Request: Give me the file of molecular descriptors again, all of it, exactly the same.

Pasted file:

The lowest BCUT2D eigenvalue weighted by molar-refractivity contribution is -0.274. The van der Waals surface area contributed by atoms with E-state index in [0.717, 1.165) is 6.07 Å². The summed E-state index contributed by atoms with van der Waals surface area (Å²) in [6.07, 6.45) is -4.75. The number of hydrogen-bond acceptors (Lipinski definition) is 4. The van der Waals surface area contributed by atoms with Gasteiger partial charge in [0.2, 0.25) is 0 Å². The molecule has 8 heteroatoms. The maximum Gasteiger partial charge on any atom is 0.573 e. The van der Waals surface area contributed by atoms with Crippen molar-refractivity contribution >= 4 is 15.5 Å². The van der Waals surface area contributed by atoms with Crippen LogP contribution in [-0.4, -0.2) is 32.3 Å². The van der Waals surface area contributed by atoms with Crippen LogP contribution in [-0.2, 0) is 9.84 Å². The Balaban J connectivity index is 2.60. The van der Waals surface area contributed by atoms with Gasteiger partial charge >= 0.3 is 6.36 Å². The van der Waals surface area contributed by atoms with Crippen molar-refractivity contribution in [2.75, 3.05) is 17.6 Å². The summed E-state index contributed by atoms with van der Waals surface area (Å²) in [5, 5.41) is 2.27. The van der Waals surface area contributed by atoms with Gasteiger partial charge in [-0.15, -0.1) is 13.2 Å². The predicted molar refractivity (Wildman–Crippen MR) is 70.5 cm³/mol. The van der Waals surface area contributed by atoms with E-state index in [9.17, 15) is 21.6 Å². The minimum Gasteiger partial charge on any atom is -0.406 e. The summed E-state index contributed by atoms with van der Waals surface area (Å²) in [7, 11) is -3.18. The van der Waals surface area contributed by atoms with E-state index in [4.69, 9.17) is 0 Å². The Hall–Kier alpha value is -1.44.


The lowest BCUT2D eigenvalue weighted by molar-refractivity contribution is -0.274. The van der Waals surface area contributed by atoms with E-state index in [0.717, 1.165) is 6.07 Å². The summed E-state index contributed by atoms with van der Waals surface area (Å²) in [6.07, 6.45) is -4.75. The number of hydrogen-bond acceptors (Lipinski definition) is 4. The van der Waals surface area contributed by atoms with Gasteiger partial charge in [0.2, 0.25) is 0 Å². The molecule has 8 heteroatoms. The maximum Gasteiger partial charge on any atom is 0.573 e. The van der Waals surface area contributed by atoms with Crippen molar-refractivity contribution >= 4 is 15.5 Å². The van der Waals surface area contributed by atoms with Crippen LogP contribution in [-0.4, -0.2) is 32.3 Å². The van der Waals surface area contributed by atoms with Crippen LogP contribution in [-0.2, 0) is 9.84 Å². The Balaban J connectivity index is 2.60. The van der Waals surface area contributed by atoms with Gasteiger partial charge >= 0.3 is 6.36 Å². The van der Waals surface area contributed by atoms with Crippen molar-refractivity contribution in [2.75, 3.05) is 17.6 Å². The summed E-state index contributed by atoms with van der Waals surface area (Å²) in [5, 5.41) is 2.27. The van der Waals surface area contributed by atoms with Gasteiger partial charge in [-0.15, -0.1) is 13.2 Å². The predicted molar refractivity (Wildman–Crippen MR) is 70.5 cm³/mol. The van der Waals surface area contributed by atoms with E-state index in [9.17, 15) is 21.6 Å². The minimum Gasteiger partial charge on any atom is -0.406 e. The summed E-state index contributed by atoms with van der Waals surface area (Å²) in [7, 11) is -3.18. The van der Waals surface area contributed by atoms with E-state index in [4.69, 9.17) is 0 Å². The Hall–Kier alpha value is -1.44.